Republicans Harding and Coolidge reduced the debt; the Democrat Andrew Jackson actually eliminated the debt in 1836. Today there is bipartisan profligacy. Neither party today has the will to restore fiscal responsibility.

One party outright rejects financial responsibility altogether, the other party simply pays lip service to it. That’s why you can expect more of the same.

The Trump Card

Although I was laughed at, I predicted that Trump would win the 2016 election. I was less sanguine about his prospects in the 2020 election, for a variety of reasons. And looking ahead? If Trump receives the 2024 Republican nomination, which I believe he will, he will face the same obstacles, only stronger.

The Deep State, the administrative state, whatever you want to call it, along with powerful factions within his own party, are moving heaven and earth to prevent Trump from getting the 2024 Republican nomination.

Regardless, we need to recognize that Trump is not some kind of fiscal conservative. He isn’t. And he wasn’t. He wasn’t a Paul Ryan Republican, whatever you think of Paul Ryan.

Regardless, today, in 2023, it doesn’t matter. Why not? Because the United States is going broke.

I don’t say that to be hyperbolic. I’m not looking to scare people. It’s just an honest assessment, based on the numbers.

How Can This Possibly Be Sustained?

Right now, the United States is over $31 trillion in debt. Now, a $31 trillion debt would be fine if we had a $50 or $60 trillion economy. The debt-to-GDP ratio in that example would be manageable.

But we don’t have a $50 or $60 trillion economy. We have about a $23 trillion economy, which means our debt is much, much bigger than our economy.

This is a question that I’ve asked before, but I need to ask it again: When is the debt-to-GDP ratio too high? When does a country reach the point that it either turns things around — or ends up like Japan?

As I’ve explained in previous articles, economists Ken Rogoff and Carmen Reinhart carried out a long historical survey going back 800 years, looking at individual countries, or empires in some cases, that have gone broke or defaulted on their debt.

They put the danger zone at a debt-to-GDP ratio of 90%. Once it reaches 90%, they found, a turning point arrives…

At that point, a dollar of debt yields less than a dollar of output. Debt becomes an actual drag on growth. Again the current U.S. debt-to-GDP ratio is about 124%.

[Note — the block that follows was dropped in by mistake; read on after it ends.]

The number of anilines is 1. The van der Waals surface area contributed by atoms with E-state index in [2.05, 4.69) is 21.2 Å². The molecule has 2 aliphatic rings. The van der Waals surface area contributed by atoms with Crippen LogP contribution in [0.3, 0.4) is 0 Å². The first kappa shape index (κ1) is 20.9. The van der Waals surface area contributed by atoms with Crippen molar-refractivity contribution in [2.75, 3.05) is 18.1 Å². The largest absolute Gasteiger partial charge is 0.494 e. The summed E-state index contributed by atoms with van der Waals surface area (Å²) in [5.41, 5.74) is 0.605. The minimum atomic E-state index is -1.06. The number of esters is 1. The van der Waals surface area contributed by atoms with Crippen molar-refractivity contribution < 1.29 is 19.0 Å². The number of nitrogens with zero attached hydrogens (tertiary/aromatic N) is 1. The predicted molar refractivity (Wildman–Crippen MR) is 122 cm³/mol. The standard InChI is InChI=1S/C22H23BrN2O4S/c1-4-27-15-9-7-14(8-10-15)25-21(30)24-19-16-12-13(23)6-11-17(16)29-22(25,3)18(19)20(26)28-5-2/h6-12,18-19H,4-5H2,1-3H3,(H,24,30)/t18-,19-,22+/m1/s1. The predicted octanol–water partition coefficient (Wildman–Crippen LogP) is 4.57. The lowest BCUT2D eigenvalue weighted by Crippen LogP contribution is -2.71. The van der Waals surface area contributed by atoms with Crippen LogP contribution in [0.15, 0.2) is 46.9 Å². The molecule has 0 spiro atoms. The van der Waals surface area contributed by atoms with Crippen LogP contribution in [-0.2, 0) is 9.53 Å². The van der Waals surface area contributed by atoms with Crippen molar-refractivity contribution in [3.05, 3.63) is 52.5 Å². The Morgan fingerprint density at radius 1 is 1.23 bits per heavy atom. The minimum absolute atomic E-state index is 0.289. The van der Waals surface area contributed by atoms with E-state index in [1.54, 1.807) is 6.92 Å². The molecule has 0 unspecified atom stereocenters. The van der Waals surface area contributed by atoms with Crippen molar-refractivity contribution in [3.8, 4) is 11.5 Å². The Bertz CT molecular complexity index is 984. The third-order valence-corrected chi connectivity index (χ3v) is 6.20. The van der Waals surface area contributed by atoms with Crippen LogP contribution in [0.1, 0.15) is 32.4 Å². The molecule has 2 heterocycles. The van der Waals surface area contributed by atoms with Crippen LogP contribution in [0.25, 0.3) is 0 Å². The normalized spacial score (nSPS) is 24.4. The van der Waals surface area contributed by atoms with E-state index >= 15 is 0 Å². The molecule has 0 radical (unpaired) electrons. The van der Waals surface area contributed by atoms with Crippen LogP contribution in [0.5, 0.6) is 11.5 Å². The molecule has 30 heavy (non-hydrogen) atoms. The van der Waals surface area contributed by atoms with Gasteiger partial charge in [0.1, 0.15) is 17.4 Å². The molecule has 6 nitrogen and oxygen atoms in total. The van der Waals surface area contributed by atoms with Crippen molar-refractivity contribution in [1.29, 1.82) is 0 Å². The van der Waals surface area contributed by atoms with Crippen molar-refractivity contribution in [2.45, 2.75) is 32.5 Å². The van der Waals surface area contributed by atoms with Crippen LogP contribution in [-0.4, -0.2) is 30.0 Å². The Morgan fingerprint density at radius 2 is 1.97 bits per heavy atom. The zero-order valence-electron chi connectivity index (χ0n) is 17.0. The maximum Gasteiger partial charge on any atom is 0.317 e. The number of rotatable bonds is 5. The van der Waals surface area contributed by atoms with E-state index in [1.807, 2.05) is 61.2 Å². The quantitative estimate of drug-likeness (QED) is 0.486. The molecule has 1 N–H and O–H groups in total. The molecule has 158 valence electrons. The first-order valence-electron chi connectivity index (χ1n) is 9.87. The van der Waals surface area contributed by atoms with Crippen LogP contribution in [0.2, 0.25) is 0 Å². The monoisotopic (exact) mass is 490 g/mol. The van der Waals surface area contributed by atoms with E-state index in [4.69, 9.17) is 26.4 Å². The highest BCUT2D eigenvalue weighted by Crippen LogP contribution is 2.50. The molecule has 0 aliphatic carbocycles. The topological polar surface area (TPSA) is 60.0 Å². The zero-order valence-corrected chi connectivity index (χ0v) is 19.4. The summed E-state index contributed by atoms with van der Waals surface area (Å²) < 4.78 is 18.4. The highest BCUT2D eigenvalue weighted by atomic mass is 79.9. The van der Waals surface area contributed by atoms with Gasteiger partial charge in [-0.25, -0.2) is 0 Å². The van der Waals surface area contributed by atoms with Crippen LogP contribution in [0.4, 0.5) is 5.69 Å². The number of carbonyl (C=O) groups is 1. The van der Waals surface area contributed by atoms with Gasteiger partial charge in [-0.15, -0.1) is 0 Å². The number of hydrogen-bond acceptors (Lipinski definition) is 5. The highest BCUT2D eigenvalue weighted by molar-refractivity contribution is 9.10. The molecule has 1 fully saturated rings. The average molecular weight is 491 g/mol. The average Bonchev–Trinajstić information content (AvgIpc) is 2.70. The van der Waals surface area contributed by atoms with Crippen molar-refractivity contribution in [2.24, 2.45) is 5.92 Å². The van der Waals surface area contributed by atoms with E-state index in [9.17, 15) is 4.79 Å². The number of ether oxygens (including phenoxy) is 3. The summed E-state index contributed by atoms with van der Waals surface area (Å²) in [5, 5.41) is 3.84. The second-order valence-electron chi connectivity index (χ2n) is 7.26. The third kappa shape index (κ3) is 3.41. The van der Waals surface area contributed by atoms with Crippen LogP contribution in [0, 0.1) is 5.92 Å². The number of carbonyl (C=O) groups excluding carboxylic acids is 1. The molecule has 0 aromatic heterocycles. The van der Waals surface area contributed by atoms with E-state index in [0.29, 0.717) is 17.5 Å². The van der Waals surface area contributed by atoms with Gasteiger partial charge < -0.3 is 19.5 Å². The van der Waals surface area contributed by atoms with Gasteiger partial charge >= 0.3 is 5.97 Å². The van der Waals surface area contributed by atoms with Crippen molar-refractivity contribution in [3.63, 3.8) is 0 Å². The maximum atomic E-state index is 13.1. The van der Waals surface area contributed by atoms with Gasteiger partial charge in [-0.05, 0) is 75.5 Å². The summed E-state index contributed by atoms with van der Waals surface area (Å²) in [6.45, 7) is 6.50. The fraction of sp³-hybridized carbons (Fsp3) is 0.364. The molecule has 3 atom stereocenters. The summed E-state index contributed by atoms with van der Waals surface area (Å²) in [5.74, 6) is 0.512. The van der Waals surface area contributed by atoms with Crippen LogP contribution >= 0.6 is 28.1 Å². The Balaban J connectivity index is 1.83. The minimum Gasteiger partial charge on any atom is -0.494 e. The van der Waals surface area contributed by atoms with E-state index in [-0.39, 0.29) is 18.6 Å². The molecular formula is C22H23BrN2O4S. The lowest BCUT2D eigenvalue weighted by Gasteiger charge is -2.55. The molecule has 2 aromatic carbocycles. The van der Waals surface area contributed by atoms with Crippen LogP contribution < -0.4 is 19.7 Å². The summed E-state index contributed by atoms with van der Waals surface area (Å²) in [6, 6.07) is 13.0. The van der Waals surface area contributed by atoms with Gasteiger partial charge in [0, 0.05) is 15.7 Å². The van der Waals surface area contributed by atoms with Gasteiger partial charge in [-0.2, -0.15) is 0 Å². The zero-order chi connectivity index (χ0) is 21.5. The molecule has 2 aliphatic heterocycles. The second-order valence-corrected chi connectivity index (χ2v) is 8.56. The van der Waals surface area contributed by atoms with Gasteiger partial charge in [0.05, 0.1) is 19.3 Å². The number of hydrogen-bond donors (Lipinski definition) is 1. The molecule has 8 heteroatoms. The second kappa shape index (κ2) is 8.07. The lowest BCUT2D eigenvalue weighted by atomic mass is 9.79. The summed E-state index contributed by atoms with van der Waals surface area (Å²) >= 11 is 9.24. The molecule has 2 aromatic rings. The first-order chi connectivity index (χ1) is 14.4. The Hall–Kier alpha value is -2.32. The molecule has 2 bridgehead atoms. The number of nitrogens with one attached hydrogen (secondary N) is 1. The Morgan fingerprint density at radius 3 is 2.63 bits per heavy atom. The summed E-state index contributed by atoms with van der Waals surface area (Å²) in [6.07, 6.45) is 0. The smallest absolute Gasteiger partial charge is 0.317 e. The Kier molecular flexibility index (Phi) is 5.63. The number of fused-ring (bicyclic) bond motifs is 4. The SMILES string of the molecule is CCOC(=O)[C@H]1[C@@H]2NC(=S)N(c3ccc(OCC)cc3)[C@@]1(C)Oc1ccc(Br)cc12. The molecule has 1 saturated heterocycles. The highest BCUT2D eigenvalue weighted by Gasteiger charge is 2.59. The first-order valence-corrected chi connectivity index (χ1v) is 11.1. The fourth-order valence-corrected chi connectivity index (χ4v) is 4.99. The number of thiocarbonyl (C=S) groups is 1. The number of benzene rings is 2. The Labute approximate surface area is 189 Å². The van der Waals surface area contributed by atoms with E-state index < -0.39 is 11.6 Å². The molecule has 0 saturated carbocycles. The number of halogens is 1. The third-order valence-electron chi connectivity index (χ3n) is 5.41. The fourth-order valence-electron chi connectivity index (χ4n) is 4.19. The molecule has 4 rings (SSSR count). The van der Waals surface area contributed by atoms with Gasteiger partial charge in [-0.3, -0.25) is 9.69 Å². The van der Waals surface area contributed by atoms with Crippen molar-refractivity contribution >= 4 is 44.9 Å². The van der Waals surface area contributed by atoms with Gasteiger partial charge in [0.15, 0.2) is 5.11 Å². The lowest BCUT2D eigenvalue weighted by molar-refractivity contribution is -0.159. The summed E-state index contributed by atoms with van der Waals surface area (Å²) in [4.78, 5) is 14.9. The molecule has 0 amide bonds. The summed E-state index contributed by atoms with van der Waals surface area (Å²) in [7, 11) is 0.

Deep Into the Red Zone

We are deep into the red zone, that is. And we’re only going deeper. The U.S. has a 124% debt-to-GDP ratio, trillion-dollar deficits are on the way, more spending is on the way.

We’re getting more and more like Japan, with its lost decades. We’re heading for a sovereign debt crisis in one form or another. That’s not an opinion; it’s based on the numbers.

Many nations around the world are actively seeking payment alternatives to the dollar, which has only been accelerated by the unprecedented sanctions against Russia.

The process is well underway, which has of course been accelerated by the drastic U.S.-led sanctions against Russia.

The world wants a change. I keep thinking about the saying widely attributed to Lenin: “There are decades where nothing happens; and there are weeks where decades happen.”

These days, it seems like decades are happening in days…




James G. Rickards is the editor of Strategic Intelligence. He is an American lawyer, economist, and investment banker with 35 years of experience working in capital markets on Wall Street. He was the principal negotiator of the rescue of Long-Term Capital Management L.P. (LTCM) by the U.S Federal Reserve in 1998. His clients include institutional investors and government directorates. His work is regularly featured in the Financial Times, Evening Standard, New York Times, The Telegraph, and Washington Post, and he is frequently a guest on BBC, RTE Irish National Radio, CNN, NPR, CSPAN, CNBC, Bloomberg, Fox, and The Wall Street Journal. He has contributed as an advisor on capital markets to the U.S. intelligence community, and at the Office of the Secretary of Defense in the Pentagon. Rickards is the author of The New Case for Gold (April 2016), and three New York Times best sellers, The Death of Money (2014), Currency Wars (2011), The Road to Ruin (2016) from Penguin Random House.